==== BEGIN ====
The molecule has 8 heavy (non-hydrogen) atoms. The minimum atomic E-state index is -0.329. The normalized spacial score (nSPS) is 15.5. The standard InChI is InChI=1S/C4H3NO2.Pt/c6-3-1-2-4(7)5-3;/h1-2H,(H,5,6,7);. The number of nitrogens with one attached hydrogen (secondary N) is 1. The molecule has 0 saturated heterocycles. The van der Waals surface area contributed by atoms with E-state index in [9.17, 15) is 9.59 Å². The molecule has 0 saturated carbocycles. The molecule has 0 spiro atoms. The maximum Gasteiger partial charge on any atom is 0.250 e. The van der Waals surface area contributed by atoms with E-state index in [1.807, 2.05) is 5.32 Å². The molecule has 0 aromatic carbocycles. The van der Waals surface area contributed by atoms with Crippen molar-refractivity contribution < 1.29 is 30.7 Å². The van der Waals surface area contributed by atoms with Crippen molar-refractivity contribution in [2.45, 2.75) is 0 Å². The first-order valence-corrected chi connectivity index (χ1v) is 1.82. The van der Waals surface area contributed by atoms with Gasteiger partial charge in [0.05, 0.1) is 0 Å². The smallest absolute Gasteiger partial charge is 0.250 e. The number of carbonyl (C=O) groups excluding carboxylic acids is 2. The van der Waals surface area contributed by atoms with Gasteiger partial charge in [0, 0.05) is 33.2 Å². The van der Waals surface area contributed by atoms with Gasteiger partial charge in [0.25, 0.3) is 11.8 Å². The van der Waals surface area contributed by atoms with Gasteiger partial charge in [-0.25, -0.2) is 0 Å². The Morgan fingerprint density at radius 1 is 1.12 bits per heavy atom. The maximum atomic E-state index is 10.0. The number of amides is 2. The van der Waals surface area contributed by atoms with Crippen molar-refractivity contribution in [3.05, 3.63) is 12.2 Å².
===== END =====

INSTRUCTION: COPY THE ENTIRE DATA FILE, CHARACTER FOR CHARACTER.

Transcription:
The molecule has 8 heavy (non-hydrogen) atoms. The minimum atomic E-state index is -0.329. The normalized spacial score (nSPS) is 15.5. The standard InChI is InChI=1S/C4H3NO2.Pt/c6-3-1-2-4(7)5-3;/h1-2H,(H,5,6,7);. The number of nitrogens with one attached hydrogen (secondary N) is 1. The molecule has 0 saturated heterocycles. The van der Waals surface area contributed by atoms with E-state index in [9.17, 15) is 9.59 Å². The molecule has 0 saturated carbocycles. The molecule has 0 spiro atoms. The maximum Gasteiger partial charge on any atom is 0.250 e. The van der Waals surface area contributed by atoms with E-state index in [1.807, 2.05) is 5.32 Å². The molecule has 0 aromatic carbocycles. The van der Waals surface area contributed by atoms with Crippen molar-refractivity contribution < 1.29 is 30.7 Å². The van der Waals surface area contributed by atoms with Crippen molar-refractivity contribution in [2.45, 2.75) is 0 Å². The first-order valence-corrected chi connectivity index (χ1v) is 1.82. The van der Waals surface area contributed by atoms with Gasteiger partial charge in [0.05, 0.1) is 0 Å². The smallest absolute Gasteiger partial charge is 0.250 e. The number of carbonyl (C=O) groups excluding carboxylic acids is 2. The van der Waals surface area contributed by atoms with Gasteiger partial charge in [0, 0.05) is 33.2 Å². The van der Waals surface area contributed by atoms with Gasteiger partial charge in [0.25, 0.3) is 11.8 Å². The van der Waals surface area contributed by atoms with Gasteiger partial charge in [-0.25, -0.2) is 0 Å². The Morgan fingerprint density at radius 1 is 1.12 bits per heavy atom. The maximum atomic E-state index is 10.0. The number of amides is 2. The van der Waals surface area contributed by atoms with Crippen molar-refractivity contribution in [3.05, 3.63) is 12.2 Å².